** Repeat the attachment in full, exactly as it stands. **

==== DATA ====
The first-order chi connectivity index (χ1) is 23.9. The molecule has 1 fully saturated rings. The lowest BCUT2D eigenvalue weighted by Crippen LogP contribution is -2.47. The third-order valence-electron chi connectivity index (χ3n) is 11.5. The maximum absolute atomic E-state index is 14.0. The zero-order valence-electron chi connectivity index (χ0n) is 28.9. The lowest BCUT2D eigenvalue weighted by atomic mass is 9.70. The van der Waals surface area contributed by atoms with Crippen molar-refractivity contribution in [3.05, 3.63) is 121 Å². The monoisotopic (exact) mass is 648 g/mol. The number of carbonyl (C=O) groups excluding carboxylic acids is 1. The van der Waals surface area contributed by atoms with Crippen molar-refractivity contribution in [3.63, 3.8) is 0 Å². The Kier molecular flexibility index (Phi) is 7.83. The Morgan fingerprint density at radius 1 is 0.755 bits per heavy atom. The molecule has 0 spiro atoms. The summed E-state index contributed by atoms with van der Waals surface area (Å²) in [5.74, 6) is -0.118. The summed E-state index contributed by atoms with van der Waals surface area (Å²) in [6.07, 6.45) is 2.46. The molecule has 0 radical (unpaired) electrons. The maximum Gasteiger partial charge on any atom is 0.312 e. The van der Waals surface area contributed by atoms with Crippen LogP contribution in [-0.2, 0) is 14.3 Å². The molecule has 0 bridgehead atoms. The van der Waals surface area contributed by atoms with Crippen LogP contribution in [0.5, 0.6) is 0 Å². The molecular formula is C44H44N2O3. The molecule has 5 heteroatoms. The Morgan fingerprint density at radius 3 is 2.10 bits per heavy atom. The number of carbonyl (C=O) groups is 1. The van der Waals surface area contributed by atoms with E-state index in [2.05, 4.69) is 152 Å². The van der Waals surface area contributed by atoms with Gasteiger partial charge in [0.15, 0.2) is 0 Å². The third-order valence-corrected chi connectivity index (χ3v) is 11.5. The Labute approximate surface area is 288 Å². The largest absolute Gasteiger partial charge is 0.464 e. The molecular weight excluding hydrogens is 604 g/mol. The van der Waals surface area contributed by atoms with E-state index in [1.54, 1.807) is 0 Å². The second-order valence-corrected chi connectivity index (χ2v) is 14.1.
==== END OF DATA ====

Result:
The first-order chi connectivity index (χ1) is 23.9. The molecule has 1 fully saturated rings. The lowest BCUT2D eigenvalue weighted by Crippen LogP contribution is -2.47. The third-order valence-electron chi connectivity index (χ3n) is 11.5. The maximum absolute atomic E-state index is 14.0. The zero-order valence-electron chi connectivity index (χ0n) is 28.9. The lowest BCUT2D eigenvalue weighted by atomic mass is 9.70. The van der Waals surface area contributed by atoms with Crippen molar-refractivity contribution in [3.05, 3.63) is 121 Å². The monoisotopic (exact) mass is 648 g/mol. The number of carbonyl (C=O) groups excluding carboxylic acids is 1. The van der Waals surface area contributed by atoms with Crippen molar-refractivity contribution in [3.63, 3.8) is 0 Å². The Kier molecular flexibility index (Phi) is 7.83. The Morgan fingerprint density at radius 1 is 0.755 bits per heavy atom. The molecule has 0 spiro atoms. The summed E-state index contributed by atoms with van der Waals surface area (Å²) in [5.74, 6) is -0.118. The summed E-state index contributed by atoms with van der Waals surface area (Å²) in [6.07, 6.45) is 2.46. The molecule has 0 radical (unpaired) electrons. The maximum Gasteiger partial charge on any atom is 0.312 e. The van der Waals surface area contributed by atoms with Crippen LogP contribution in [-0.2, 0) is 14.3 Å². The molecule has 0 bridgehead atoms. The van der Waals surface area contributed by atoms with Crippen LogP contribution in [0.5, 0.6) is 0 Å². The molecular formula is C44H44N2O3. The molecule has 5 heteroatoms. The Morgan fingerprint density at radius 3 is 2.10 bits per heavy atom. The number of carbonyl (C=O) groups is 1. The van der Waals surface area contributed by atoms with E-state index in [2.05, 4.69) is 152 Å². The van der Waals surface area contributed by atoms with Gasteiger partial charge in [0.15, 0.2) is 0 Å². The third-order valence-corrected chi connectivity index (χ3v) is 11.5. The Labute approximate surface area is 288 Å². The largest absolute Gasteiger partial charge is 0.464 e. The molecular weight excluding hydrogens is 604 g/mol. The van der Waals surface area contributed by atoms with E-state index in [1.54, 1.807) is 0 Å². The second-order valence-corrected chi connectivity index (χ2v) is 14.1.